Menstruation emergencies call for tampons in every bathroom

The other day in the bathroom I noticed a tampon wedged in between the wall and stall divider. At first I was just thinking that it was just another wacky girls bathroom sighting to add to my list.

Then I realized it could have been a random act of kindness from some girl who knew how one could have gotten caught in a sticky situation and needed to be blessed by the tampon angel.

In general, the tampon exchanges I’ve witnessed here or partaken in have been quiet, quick, and huddled in front of a friend’s locker.

Why have the people with periods here needed to develop a sneaky underground network to provide necessities for each other?

Eighty six percent of people with periods will start in public without the supplies they need according to Free the Tampon, a national campaign trying to make feminine products freely accessible in every restroom. Just now, in my fourth year of school here, I realized how much it seems like a public high school should have hygiene products readily available in bathrooms.

When you look online to understand the provisions provided in most bathrooms, most articles are simply complaints about broken machines, or about only having a few dispensers in a building instead of in every single bathroom. This tells me our school is pretty behind the times.

A PVPA student said that their bathrooms were fully supplied, but students from Belchertown and South Hadley high schools told me they have the same resources we do, with nothing in the regular bathrooms, but tampons and pads you can get from the nurse.

Here at ARHS we have no tampons or pads in any bathroom, including staff bathrooms. When I raised the issue with classmates I was asked why the products in the nurse’s office weren’t good enough.

I know it may be hard to imagine if you have never had a period, but when one is surprised with their period, it’s a situation where you have to act fast.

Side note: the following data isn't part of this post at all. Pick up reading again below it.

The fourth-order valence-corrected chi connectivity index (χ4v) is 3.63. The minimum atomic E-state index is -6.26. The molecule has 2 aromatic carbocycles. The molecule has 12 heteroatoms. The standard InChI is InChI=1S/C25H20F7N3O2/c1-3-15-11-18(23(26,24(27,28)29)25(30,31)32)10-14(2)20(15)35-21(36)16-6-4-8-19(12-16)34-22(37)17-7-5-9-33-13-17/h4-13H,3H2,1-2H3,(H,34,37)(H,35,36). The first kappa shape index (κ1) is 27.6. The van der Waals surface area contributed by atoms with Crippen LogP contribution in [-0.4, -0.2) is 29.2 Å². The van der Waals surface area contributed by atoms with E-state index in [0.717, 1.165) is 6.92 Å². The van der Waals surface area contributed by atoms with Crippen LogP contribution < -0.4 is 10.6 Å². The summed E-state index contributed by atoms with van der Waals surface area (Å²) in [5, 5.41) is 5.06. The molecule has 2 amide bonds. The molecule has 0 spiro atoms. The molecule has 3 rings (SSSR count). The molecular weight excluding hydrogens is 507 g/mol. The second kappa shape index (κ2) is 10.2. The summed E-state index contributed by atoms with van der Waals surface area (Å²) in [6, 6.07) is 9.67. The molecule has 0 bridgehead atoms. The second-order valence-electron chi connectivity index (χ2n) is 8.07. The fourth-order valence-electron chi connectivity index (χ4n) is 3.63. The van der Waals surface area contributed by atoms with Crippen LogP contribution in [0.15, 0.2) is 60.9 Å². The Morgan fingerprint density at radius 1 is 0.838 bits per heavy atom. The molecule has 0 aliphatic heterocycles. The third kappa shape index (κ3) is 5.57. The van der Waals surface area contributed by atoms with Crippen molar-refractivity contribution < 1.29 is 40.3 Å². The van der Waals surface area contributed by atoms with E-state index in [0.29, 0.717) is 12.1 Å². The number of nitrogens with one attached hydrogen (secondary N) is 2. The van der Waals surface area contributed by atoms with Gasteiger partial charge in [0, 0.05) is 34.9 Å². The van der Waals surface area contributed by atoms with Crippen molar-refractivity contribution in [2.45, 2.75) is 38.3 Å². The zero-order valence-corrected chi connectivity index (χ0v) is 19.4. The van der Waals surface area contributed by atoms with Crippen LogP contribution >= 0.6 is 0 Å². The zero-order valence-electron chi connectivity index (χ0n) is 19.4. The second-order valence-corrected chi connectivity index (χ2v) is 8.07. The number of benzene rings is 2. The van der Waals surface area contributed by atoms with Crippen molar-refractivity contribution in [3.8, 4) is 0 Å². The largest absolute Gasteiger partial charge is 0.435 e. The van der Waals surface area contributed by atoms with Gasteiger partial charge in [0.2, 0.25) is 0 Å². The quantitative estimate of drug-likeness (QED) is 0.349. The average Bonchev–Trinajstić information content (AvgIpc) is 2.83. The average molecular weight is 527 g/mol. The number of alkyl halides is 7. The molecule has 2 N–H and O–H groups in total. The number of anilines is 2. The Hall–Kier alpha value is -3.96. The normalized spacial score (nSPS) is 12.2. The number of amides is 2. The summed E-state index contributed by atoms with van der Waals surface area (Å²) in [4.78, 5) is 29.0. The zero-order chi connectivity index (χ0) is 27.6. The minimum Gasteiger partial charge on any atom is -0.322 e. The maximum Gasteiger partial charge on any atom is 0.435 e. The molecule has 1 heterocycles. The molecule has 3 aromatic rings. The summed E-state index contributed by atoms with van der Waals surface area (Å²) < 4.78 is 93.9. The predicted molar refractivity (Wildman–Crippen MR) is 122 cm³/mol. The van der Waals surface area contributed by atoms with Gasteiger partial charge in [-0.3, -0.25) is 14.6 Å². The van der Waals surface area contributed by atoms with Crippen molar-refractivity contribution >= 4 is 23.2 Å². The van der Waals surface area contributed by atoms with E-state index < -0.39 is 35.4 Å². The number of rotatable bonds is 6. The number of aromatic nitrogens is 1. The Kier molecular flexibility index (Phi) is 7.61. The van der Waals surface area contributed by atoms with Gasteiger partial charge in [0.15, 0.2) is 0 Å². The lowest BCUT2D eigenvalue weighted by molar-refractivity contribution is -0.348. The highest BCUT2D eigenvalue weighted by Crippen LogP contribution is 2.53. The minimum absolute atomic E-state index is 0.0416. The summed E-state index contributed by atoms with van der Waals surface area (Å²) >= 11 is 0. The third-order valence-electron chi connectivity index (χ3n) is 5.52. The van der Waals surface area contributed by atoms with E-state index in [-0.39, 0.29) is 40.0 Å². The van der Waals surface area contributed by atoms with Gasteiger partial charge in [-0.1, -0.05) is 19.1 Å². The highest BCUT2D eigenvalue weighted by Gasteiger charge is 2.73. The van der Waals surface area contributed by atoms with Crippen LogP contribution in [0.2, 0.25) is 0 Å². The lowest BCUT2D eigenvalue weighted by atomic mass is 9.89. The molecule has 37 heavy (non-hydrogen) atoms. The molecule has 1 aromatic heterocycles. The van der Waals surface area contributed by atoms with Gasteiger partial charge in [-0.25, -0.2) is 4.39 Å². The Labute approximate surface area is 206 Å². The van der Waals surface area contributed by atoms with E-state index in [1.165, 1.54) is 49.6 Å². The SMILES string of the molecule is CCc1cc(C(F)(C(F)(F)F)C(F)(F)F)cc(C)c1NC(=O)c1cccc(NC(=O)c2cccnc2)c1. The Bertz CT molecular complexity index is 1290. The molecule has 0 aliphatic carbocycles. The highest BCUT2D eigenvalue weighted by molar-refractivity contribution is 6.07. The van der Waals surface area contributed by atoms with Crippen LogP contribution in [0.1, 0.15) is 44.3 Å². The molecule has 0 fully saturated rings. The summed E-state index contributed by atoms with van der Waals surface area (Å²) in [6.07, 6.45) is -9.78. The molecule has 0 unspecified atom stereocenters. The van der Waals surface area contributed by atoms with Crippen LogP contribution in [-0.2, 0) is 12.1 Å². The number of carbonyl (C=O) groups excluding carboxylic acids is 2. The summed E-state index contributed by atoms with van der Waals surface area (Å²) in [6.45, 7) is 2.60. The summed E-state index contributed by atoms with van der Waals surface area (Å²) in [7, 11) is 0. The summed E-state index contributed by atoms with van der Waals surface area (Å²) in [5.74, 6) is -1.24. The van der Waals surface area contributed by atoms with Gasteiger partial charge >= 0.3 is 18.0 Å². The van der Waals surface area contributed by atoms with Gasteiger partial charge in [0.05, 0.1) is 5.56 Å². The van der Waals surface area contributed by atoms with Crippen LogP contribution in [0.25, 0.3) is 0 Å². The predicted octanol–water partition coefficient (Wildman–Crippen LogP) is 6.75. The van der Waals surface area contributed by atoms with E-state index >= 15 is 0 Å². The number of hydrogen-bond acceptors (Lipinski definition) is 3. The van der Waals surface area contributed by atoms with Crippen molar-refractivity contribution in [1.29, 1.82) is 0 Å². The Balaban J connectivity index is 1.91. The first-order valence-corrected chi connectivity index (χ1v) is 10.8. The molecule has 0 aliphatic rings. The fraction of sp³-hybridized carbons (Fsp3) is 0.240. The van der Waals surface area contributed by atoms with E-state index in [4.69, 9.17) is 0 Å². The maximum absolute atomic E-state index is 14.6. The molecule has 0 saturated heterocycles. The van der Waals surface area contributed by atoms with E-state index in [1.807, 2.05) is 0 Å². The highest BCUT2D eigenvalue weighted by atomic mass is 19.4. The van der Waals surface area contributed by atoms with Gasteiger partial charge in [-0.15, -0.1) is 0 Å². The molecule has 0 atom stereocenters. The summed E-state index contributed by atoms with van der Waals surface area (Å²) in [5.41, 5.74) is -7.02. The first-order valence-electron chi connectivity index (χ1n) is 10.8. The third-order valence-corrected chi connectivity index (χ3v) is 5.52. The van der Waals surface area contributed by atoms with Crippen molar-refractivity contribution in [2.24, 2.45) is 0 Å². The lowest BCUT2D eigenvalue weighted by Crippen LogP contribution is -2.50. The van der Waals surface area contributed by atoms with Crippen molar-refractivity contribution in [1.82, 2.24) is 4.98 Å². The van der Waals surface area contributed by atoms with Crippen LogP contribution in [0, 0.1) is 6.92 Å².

Even if you should have known to be prepared but something goes wrong along the way, it’s too late, you are  stuck. Walking to the nurse’s office in the very front of the school is simply not a viable option most of the time and it’s time-consuming.

I am aware there are ways this could be a money problem for the school. The cheapest dispenser I could find online was $200, and the school would have to get one for each bathroom that needed one and also keep them stocked.

Nancy Kramer, founder of Free the Tampons, said the cost of stocking restrooms at a school or business with sanitary supplies works out to $4.67 per woman for a whole year.

Of all things money could be spent on here, it would be ridiculous to not prioritize a necessity for half the school. Also there may be ways to have baskets with supplies in them, as to not have to buy the dispensers themselves.

I understand that when men who have never experienced these things are in positions of power, the discussion of something like tampons in bathrooms may not even be remotely on their radar. When asked, Mr. Jackson told me the issue had never been brought up with him.

However, the solution to problems like this, where a discomfort in just talking about an issue leaves it forgotten by those it doesn’t directly affect, is for these people in power to step up and have a little empathy. Of course, those of us who are actively aware cannot let them forget, and need to keep loudly talking about issues like this.

We can’t let things that majorly affect us slide just because it’s awkward or uncomfortable to talk about.

Periods happen. We need tampons and pads in the bathrooms, and we need to work together now to make that dream a reality.